Movie: How Green Was My Valley
Nominations: Best Picture, Best Director - John Ford, Best Supporting Actor - Donald Crisp, Best Supporting Actress - Sara Allgood, Editing, Cinematography (Black and White), Art Direction, Sound, Score, Screenplay
Wins/Snubs: This movie will probably be most famous for beating Citizen Kane for Best Picture, Director and Cinematography and Art Direction. Donald Crisp won for Supporting Actor and totally deserves it. I think Maureen O'Hara should have been nominated for Supporting Actress. Sara Allgood was beaten by Mary Astor in The Great Lie.
The Feb. 24 2012 issue of Entertainment Weekly has a story about the most overrated Best Picture winners. I've already covered one of them this year: My Fair Lady which you can read about here before I knew it was considered "overrated". Since I had 5 days left, I thought I would cover some of them and see if I agree. One of their most "overrated" is also one of my favorite movies of all time, so I won't bother looking at Out of Africa because I am totally biased thinking it deserved every accolade it got. But this is the first one, and it has HUGE historical importance in film for winning over Citizen Kane.
**Some spoilers if you've never seen it.
How Green Was My Valley follows the Morgan family in a small coal-mining village in southern Wales in the 1930s. Based on a novel of the same name, you see the story through the eyes of the youngest son Huw (Roddy McDowell) who admires his father and older brothers and has a crush on his oldest brother's wife, Bronwyn (Anna Lee). His parents, played by Donald Crisp and Sara Allgood, want him to grow up to be more than a coal miner. This is the time when coal was being mined less and unions were on the rise. The brothers want to unionize but Mr. Morgan won't have it. Mrs. Morgan and Huw go to talk to the brothers and are injured coming home. It looks like Huw won't walk again, but thanks to some help from the local preacher Mr. Gruffydd (Walter Pidgeon), he does eventually. Huw's sister Angharad (Maureen O'Hara) is in love with Mr. Gruffydd, but marries someone else (ultimately divorcing causing a scandal!). Of course, there is eventually an explosion in the mine and accidents ensue with Mr. Morgan getting trapped and dying and causing Huw to remember "how green was his valley" when all his family was alive, well, and living together.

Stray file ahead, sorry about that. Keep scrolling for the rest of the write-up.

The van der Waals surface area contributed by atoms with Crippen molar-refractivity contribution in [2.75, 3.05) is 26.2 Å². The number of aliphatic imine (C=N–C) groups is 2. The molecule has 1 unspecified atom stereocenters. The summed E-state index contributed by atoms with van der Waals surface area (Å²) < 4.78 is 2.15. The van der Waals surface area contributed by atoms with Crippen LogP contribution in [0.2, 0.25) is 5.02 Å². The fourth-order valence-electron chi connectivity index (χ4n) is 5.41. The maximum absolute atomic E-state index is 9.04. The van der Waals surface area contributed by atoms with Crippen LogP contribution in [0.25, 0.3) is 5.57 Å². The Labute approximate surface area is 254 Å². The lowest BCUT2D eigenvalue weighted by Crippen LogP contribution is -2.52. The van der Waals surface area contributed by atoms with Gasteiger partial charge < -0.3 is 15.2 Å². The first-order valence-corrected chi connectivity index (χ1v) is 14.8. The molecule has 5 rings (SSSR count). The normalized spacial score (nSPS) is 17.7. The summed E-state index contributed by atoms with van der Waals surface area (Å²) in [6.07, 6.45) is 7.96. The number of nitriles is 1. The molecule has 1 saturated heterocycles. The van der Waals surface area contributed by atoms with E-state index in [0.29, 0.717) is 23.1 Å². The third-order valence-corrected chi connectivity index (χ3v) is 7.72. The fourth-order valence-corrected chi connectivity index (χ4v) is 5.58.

Because this movie was filmed after the outbreak of WWII, it couldn't be filmed in Wales, and was filmed on a created set in California. Only one of the minor actors was even Welsh. That gave everyone a very odd accent. Perhaps it was spot on, but it sounded more like they were all mocking Apu from The Simpsons with an odd Britishness (though Walter Pidgeon speaks American for no obvious reason). So that was particularly disconcerting. Second, the story is rather simple and the dialogue really basic (though very much of that era in film). So there's not a lot to really impress you. Generally, the movies of that era have something particularly unique or ahead of their time, and I didn't really see much in this. It's very good, don't misunderstand, but as the film that won the Best Picture Oscar, it's only okay. I can see it being a favorite of many people - the many characters offers something for everyone, and it would be an enjoyable experience watching in a theater on a big screen, but on a random afternoon after work, it wasn't anything particularly special.
On a random note, given that the color green is in the title, I couldn't help wondering while watching the terrific cinematography how this movie would actually appear in color. The red of Maureen O'Hara's hair, the black dust of the coal mines, the white of the flowers in the fields, and of course the green valleys.
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